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Ask HN: How do you serve clients who are under NDA with their own clients?
5 points by newsbinator 3 days ago | hide | past | favorite | 1 comment
I've been preparing a B2B service in which my customers are under NDA with their own customers, but they would be submitting business content to me.

That means they have an obligation to report to their customers that they're about to share content that would be covered under their Non-Disclosure Agreements.

No matter how reputable I am, they'd (rightly) rather not tell their customers, "hey by the way, we might submit your business info to this unrelated 3rd party".

How do document translation companies, for example, handle this sort of brick wall? They see a lot of text that would normally be covered under NDA, right?

I can sign an NDA with my customers, but they'd still be obligated to get the ok from their customers, and they don't want to have that conversation.

What business structure, legal structure or approach can you think of to solve the "I can't ask for your help because I'm under NDA" problem?






>I can sign an NDA with my customers, but they'd still be obligated to get the ok from their customers, and they don't want to have that conversation.

They definitely should have that conversation and ask. If the service you provide is valuable enough, their customers will accept as they'll gain a lot.

You signed an NDA with your customer. Your customer signed an NDA with their customer. They should explicitly ask and figure that out, and then they're given permission to share with you. What they share with you is covered by your NDA.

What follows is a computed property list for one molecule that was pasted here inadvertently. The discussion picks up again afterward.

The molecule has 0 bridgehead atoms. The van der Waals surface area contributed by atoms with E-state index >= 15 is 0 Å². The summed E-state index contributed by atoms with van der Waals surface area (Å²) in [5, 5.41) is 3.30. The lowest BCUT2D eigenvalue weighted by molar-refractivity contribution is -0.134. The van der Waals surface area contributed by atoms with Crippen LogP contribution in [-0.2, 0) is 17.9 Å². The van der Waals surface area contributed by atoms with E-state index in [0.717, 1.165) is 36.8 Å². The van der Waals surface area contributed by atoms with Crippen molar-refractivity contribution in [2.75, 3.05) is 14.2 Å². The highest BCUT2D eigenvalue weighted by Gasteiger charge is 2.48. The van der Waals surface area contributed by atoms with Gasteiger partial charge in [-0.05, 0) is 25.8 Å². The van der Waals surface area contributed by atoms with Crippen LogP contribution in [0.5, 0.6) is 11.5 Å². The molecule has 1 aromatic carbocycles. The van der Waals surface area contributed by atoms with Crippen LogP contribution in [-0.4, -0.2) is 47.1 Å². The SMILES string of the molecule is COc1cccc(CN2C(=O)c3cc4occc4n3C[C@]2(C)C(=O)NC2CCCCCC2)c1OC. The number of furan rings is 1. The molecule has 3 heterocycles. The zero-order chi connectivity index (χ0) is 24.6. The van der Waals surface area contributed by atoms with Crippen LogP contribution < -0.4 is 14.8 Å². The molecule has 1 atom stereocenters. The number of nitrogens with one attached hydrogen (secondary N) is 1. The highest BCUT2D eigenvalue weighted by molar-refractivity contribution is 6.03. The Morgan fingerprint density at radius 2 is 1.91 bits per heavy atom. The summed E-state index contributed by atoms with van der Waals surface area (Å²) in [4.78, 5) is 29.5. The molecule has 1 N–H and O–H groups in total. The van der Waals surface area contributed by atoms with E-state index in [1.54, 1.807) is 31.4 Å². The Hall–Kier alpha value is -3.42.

One way to do it is for your customer to convince one of their customers for a pilot project. The project is successful. Your customer then brings that successful experience to one of their other customers (after asking the customer who participated in the pilot project if they could share that with other customers).

Let's look at the following:

- Vendor "V" has a customer "B"

- Customer "B" has customers "C1", "C2", "C3".

"B" talks with "C1" and convinces them to do project and this requires giving information to "V" because "V", can work some magic. "V" works on the project for "B" on the case of customer "C1".

Once it's successful, "B" can ask "C1" if it's possible to talk about this with "C2". "B" then talks with "C2" about the success with "C1" and "V". "B" onboards "C2".

This works well. Especially when "V", "B", and "C1" can share freely and be on the same calls and emails. In some cases, however, this cannot happen. "C1" has effectively given permission to "B" to share their information and data with "V" for a project lead by "B", but, "V" and "C1" must not communicate with each other.




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